Tuesday is the first day of school for 380-thousand students in Chicago.
On Monday, the mayor, CPS CEO Forrest Claypool and other education officials all took time to say to the world - do not count Chicago students out.
Standing next to Claypool, a cadre of students and other education officials, Mayor Rahm Emanuel touted a new statistic.
After enduring high school graduation rates of just under 57 percent as recently as 2011, more CPS students are reaching that milestone than ever before.
“Our kids, now, are on their way to a better future with more kids not only graduating, but going on to college and community college,” Emanuel said.
“This marks the future of Chicago Public Schools. We continue to post impressive gains, but we also continue to set higher and higher expectations,” said Janice Jackson, CPS Chief Education Officer.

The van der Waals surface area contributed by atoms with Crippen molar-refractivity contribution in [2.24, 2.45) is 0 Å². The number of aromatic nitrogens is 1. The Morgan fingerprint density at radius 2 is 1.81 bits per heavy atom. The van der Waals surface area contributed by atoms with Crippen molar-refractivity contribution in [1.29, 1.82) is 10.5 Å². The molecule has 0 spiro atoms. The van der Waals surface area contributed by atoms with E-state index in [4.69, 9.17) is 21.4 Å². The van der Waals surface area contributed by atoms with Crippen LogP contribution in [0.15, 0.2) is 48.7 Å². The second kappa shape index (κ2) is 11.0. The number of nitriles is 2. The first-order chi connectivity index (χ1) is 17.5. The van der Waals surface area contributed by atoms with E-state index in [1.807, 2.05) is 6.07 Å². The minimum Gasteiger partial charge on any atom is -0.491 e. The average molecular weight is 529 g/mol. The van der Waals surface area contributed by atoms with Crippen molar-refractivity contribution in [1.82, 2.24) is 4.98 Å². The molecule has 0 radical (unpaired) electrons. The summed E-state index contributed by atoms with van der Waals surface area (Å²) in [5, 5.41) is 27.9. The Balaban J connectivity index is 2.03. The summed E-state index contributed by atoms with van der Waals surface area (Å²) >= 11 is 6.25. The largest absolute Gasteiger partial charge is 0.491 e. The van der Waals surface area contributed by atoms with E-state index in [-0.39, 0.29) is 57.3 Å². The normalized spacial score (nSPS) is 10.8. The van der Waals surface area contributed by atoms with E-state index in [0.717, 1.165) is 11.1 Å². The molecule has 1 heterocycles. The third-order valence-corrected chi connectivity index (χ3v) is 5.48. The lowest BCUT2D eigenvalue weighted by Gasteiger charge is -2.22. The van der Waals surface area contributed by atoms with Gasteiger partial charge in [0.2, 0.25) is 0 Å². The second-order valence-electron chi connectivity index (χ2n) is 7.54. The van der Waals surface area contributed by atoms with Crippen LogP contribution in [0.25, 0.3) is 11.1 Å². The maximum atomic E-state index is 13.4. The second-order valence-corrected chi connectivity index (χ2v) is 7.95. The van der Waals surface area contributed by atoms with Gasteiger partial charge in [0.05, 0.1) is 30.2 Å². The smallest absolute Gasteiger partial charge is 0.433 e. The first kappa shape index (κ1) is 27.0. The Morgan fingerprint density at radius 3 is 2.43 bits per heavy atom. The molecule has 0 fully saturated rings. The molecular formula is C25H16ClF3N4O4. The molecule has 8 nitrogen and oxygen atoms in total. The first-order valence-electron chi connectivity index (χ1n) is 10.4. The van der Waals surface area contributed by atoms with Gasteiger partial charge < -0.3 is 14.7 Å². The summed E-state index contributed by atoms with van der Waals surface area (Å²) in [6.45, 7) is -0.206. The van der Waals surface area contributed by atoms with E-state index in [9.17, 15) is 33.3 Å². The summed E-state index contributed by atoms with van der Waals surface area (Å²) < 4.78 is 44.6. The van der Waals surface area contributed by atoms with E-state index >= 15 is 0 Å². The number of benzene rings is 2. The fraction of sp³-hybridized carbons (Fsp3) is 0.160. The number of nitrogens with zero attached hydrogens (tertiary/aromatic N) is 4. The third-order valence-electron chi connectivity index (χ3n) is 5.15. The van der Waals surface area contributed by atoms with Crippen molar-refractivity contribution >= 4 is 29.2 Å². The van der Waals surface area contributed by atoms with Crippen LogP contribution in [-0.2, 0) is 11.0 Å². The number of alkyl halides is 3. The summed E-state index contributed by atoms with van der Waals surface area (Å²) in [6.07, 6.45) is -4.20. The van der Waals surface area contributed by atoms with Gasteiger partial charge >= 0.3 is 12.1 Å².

By the district's numbers, a little more than 77 percent of students graduated last school year. That’s up from the previous year when 73.5 percent of students graduated.
Black males drove the growth with 62.8 percent graduating, up from 57.4 percent the year before.
With the national graduation rate at 83 percent, the mayor says Chicago isn't far behind.
“In a just few years, 3 years’ time, the city of Chicago will pass the United States of America in graduating high school students,” Emanuel said.
According to the mayor's office, 88 percent of high school freshman in the city are projected to graduate.